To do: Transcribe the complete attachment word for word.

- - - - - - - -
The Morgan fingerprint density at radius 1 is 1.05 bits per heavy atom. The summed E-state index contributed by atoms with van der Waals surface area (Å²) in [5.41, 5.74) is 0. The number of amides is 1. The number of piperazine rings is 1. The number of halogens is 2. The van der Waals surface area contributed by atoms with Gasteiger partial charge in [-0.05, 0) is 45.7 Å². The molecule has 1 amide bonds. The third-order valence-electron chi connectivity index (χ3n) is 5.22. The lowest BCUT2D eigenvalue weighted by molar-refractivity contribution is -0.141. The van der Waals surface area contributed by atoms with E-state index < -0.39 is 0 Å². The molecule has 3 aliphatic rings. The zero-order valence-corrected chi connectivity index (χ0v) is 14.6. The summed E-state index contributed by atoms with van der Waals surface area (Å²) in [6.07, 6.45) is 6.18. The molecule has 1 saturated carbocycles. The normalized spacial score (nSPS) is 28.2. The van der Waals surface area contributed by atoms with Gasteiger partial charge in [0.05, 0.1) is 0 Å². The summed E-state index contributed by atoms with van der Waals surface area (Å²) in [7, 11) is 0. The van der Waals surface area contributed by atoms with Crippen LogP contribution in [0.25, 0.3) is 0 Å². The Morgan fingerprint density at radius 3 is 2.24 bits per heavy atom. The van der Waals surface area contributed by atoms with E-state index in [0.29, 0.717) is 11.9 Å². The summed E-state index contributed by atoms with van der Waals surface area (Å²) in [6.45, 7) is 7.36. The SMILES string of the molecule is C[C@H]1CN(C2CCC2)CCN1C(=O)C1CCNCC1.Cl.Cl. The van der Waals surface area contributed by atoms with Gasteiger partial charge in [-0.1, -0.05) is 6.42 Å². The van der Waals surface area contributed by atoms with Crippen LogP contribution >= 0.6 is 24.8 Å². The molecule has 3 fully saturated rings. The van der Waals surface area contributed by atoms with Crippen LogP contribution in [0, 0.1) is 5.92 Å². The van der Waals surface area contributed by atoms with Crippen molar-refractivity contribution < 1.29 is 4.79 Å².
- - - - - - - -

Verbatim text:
The Morgan fingerprint density at radius 1 is 1.05 bits per heavy atom. The summed E-state index contributed by atoms with van der Waals surface area (Å²) in [5.41, 5.74) is 0. The number of amides is 1. The number of piperazine rings is 1. The number of halogens is 2. The van der Waals surface area contributed by atoms with Gasteiger partial charge in [-0.05, 0) is 45.7 Å². The molecule has 1 amide bonds. The third-order valence-electron chi connectivity index (χ3n) is 5.22. The lowest BCUT2D eigenvalue weighted by molar-refractivity contribution is -0.141. The van der Waals surface area contributed by atoms with E-state index < -0.39 is 0 Å². The molecule has 3 aliphatic rings. The zero-order valence-corrected chi connectivity index (χ0v) is 14.6. The summed E-state index contributed by atoms with van der Waals surface area (Å²) in [6.07, 6.45) is 6.18. The molecule has 1 saturated carbocycles. The normalized spacial score (nSPS) is 28.2. The van der Waals surface area contributed by atoms with Gasteiger partial charge in [0.05, 0.1) is 0 Å². The summed E-state index contributed by atoms with van der Waals surface area (Å²) in [7, 11) is 0. The van der Waals surface area contributed by atoms with Crippen LogP contribution in [0.25, 0.3) is 0 Å². The Morgan fingerprint density at radius 3 is 2.24 bits per heavy atom. The van der Waals surface area contributed by atoms with E-state index in [0.29, 0.717) is 11.9 Å². The summed E-state index contributed by atoms with van der Waals surface area (Å²) in [6.45, 7) is 7.36. The SMILES string of the molecule is C[C@H]1CN(C2CCC2)CCN1C(=O)C1CCNCC1.Cl.Cl. The van der Waals surface area contributed by atoms with Gasteiger partial charge in [-0.1, -0.05) is 6.42 Å². The van der Waals surface area contributed by atoms with Crippen LogP contribution >= 0.6 is 24.8 Å². The molecule has 3 fully saturated rings. The van der Waals surface area contributed by atoms with Crippen LogP contribution in [0, 0.1) is 5.92 Å². The van der Waals surface area contributed by atoms with Crippen molar-refractivity contribution < 1.29 is 4.79 Å².